Doug Ford’s resounding victory in the June 7 Ontario provincial election sent shockwaves through Canadian politics.
Canada’s largest province has elected a brash Diet Trump, who, like the UCP, has made clear his opposition to one of Justin Trudeau’s signature policies — nation-wide carbon taxation.
While pollsters had him neck-and-neck with Andrea Horwath’s New Democrats, Ford won 40 per cent of the vote, a full six per cent more than Horwath.
UCP loyalists will no doubt be celebrating this victory, as a sign of things to come for themselves in next year’s Alberta election.
As with the Ontario PCs, the UCP are the clear favourites going into the upcoming election.
If the Ontario NDP had been able to overtake the Tories, the UCP would have reason for concern. Perhaps Premier Rachel Notley and her NDP would have been able to seize this momentum and earn another shot at governing Canada’s conservative heartland.
But it didn’t end up even being close.
Of course, there are some important differences between the situations in Ontario and Alberta.
For one, the ruling Ontario Liberals had been in power for 15 years. That’s nowhere near as long as the Alberta PCs were in charge before 2015 (or Ontario PCs prior to 1985), but it’s a lot longer than the Alberta NDP will have been in power by 2019.
In Alberta’s political history, no party has been an “accidental government,” as UCP leader Jason Kenney is fond of calling the NDP.
The shortest tenure of any ruling party in Alberta history is the United Farmers, who were in power for 14 years, from 1921 to 1935.
Even the loathed Liberals, who many people forget formed the first provincial government in Alberta’s history, ruled uninterrupted from 1905 to 1921, totaling 16 years.
The Liberals, United Farmers and Social Credit parties each had three consecutive premiers.
So by Alberta’s standards, an NDP loss in 2019 would be just as historic as its 2015 win.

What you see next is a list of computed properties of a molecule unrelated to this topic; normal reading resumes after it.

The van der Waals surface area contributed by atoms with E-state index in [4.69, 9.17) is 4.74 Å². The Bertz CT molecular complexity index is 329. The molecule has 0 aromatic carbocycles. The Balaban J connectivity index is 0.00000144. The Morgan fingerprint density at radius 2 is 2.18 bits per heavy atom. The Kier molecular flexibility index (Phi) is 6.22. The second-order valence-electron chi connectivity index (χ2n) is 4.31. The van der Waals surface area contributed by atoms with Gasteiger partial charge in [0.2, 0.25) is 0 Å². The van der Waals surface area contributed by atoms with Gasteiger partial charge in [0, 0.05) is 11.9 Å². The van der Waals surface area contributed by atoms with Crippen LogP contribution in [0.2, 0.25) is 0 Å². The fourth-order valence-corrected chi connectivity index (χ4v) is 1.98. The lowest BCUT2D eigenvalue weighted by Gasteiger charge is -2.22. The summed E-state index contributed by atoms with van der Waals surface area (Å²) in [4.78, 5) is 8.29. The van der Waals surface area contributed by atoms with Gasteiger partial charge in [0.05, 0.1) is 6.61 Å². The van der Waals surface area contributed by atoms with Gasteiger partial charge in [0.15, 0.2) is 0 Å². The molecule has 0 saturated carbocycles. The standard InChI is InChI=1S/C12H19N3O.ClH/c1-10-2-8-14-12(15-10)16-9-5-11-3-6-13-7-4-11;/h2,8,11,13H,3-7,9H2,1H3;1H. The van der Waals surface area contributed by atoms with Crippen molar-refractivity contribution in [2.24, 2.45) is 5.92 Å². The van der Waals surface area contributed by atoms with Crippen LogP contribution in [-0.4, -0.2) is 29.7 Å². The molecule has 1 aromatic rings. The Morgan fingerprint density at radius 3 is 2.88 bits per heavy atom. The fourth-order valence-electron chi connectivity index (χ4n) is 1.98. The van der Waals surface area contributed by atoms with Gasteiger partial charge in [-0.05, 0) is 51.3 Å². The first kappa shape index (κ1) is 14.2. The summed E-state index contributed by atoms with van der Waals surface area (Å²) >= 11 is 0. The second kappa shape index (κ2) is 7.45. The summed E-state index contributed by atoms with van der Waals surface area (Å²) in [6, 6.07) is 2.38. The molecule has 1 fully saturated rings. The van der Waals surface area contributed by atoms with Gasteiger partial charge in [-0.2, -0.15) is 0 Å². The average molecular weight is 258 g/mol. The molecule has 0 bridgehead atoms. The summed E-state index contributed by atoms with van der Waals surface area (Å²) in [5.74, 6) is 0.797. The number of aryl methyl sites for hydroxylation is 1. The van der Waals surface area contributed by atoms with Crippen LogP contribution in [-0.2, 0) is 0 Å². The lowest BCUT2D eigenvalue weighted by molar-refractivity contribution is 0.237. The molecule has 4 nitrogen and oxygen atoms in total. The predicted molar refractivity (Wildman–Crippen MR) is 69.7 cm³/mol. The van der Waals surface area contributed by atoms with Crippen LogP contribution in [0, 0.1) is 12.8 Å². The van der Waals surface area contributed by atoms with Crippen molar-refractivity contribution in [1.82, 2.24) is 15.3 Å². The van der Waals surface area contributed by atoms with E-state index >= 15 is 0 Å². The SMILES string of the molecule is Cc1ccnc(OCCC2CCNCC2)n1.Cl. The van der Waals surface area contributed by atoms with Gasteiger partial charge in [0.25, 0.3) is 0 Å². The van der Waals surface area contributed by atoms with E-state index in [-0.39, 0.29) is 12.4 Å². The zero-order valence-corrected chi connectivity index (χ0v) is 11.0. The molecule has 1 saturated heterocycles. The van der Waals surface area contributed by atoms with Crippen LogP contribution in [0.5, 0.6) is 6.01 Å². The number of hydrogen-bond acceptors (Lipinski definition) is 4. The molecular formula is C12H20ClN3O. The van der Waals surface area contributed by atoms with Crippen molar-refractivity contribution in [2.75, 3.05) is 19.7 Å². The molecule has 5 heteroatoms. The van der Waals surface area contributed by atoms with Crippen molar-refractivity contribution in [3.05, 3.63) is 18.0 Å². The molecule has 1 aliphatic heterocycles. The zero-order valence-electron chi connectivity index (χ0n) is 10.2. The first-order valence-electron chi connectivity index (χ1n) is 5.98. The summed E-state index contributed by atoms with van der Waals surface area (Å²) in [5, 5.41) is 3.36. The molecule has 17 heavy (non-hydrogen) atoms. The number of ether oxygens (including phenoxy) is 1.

Another important distinction between Alberta and Ontario politics, and one that portends well for Kenney, is the difference between the PC and UCP leaders’ style.
In terms of policy, Kenney and Ford are very similar — both are in favour of low taxes, shrinking the public sector and social conservatism.
But Kenney, love him or hate him, has a much firmer grasp on public policy than Ford.
It’s hard to envision Kenney accusing a reporter asking him how a bill is passed of asking a “gotcha question,” as Ford did.
This is because Kenney is a truly seasoned politician.
Kenney has been in politics since Doug Ford Sr., the Ontario premier-elect’s father, was a legislator in Ontario, whereas Ford Jr. was a single-term Toronto city councillor.
One reason for the Ontario NDP’s temporary spike in popularity was that people in and around the City of Toronto remember the divisive mayoralty of Ford’s late brother.
Clearly, this didn’t end up being a deciding factor, but it did give the Tories a tougher fight than they were supposed to have.
Kenney doesn’t have this issue to overcome. He was a senior member of former prime minister Stephen Harper’s cabinet, a government that was highly popular in Alberta, even as it lost votes in Ontario and B.C.
It’s difficult to predict election outcomes a year in advance, let alone in the weeks leading up to it, but there’s no doubt the UCP has the wind in its sails after Ford’s victory.